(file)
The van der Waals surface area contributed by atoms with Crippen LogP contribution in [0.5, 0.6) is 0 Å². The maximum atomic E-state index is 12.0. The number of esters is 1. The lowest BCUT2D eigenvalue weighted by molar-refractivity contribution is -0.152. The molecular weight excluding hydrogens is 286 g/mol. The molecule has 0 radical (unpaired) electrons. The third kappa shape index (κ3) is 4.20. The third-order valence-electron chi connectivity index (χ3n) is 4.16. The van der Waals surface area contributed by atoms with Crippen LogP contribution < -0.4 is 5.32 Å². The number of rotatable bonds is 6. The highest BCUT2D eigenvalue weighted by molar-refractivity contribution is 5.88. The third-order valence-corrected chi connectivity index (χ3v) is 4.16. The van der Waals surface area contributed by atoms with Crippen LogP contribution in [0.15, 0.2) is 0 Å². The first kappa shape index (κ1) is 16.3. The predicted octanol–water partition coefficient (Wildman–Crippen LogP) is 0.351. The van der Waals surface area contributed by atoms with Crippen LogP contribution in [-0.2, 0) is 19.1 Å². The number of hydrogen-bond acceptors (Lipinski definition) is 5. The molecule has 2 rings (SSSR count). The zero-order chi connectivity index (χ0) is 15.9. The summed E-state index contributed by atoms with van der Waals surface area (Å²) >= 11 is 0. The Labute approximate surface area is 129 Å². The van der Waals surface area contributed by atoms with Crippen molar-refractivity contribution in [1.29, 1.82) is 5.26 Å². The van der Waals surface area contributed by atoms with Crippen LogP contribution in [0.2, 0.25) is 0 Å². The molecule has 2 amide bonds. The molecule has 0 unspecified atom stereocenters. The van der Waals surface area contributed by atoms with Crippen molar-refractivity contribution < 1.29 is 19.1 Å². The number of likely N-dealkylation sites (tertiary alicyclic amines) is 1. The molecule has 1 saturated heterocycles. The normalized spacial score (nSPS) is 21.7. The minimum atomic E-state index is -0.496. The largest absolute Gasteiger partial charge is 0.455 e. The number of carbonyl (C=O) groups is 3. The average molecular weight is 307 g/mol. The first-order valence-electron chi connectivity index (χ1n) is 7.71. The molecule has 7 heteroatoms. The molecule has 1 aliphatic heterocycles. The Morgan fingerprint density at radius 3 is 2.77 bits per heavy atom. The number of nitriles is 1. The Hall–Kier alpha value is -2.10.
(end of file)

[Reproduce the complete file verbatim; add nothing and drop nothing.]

The van der Waals surface area contributed by atoms with Crippen LogP contribution in [0.5, 0.6) is 0 Å². The maximum atomic E-state index is 12.0. The number of esters is 1. The lowest BCUT2D eigenvalue weighted by molar-refractivity contribution is -0.152. The molecular weight excluding hydrogens is 286 g/mol. The molecule has 0 radical (unpaired) electrons. The third kappa shape index (κ3) is 4.20. The third-order valence-electron chi connectivity index (χ3n) is 4.16. The van der Waals surface area contributed by atoms with Crippen LogP contribution < -0.4 is 5.32 Å². The number of rotatable bonds is 6. The highest BCUT2D eigenvalue weighted by molar-refractivity contribution is 5.88. The third-order valence-corrected chi connectivity index (χ3v) is 4.16. The van der Waals surface area contributed by atoms with Crippen LogP contribution in [0.15, 0.2) is 0 Å². The first kappa shape index (κ1) is 16.3. The predicted octanol–water partition coefficient (Wildman–Crippen LogP) is 0.351. The van der Waals surface area contributed by atoms with Crippen LogP contribution in [-0.2, 0) is 19.1 Å². The number of hydrogen-bond acceptors (Lipinski definition) is 5. The molecule has 2 rings (SSSR count). The zero-order chi connectivity index (χ0) is 15.9. The summed E-state index contributed by atoms with van der Waals surface area (Å²) >= 11 is 0. The Labute approximate surface area is 129 Å². The van der Waals surface area contributed by atoms with Crippen molar-refractivity contribution in [1.29, 1.82) is 5.26 Å². The van der Waals surface area contributed by atoms with Crippen LogP contribution in [0.2, 0.25) is 0 Å². The molecule has 2 amide bonds. The molecule has 0 unspecified atom stereocenters. The van der Waals surface area contributed by atoms with Crippen molar-refractivity contribution < 1.29 is 19.1 Å². The number of likely N-dealkylation sites (tertiary alicyclic amines) is 1. The molecule has 1 saturated heterocycles. The normalized spacial score (nSPS) is 21.7. The minimum atomic E-state index is -0.496. The largest absolute Gasteiger partial charge is 0.455 e. The number of carbonyl (C=O) groups is 3. The average molecular weight is 307 g/mol. The first-order valence-electron chi connectivity index (χ1n) is 7.71. The molecule has 7 heteroatoms. The molecule has 1 aliphatic heterocycles. The Morgan fingerprint density at radius 3 is 2.77 bits per heavy atom. The number of nitriles is 1. The Hall–Kier alpha value is -2.10.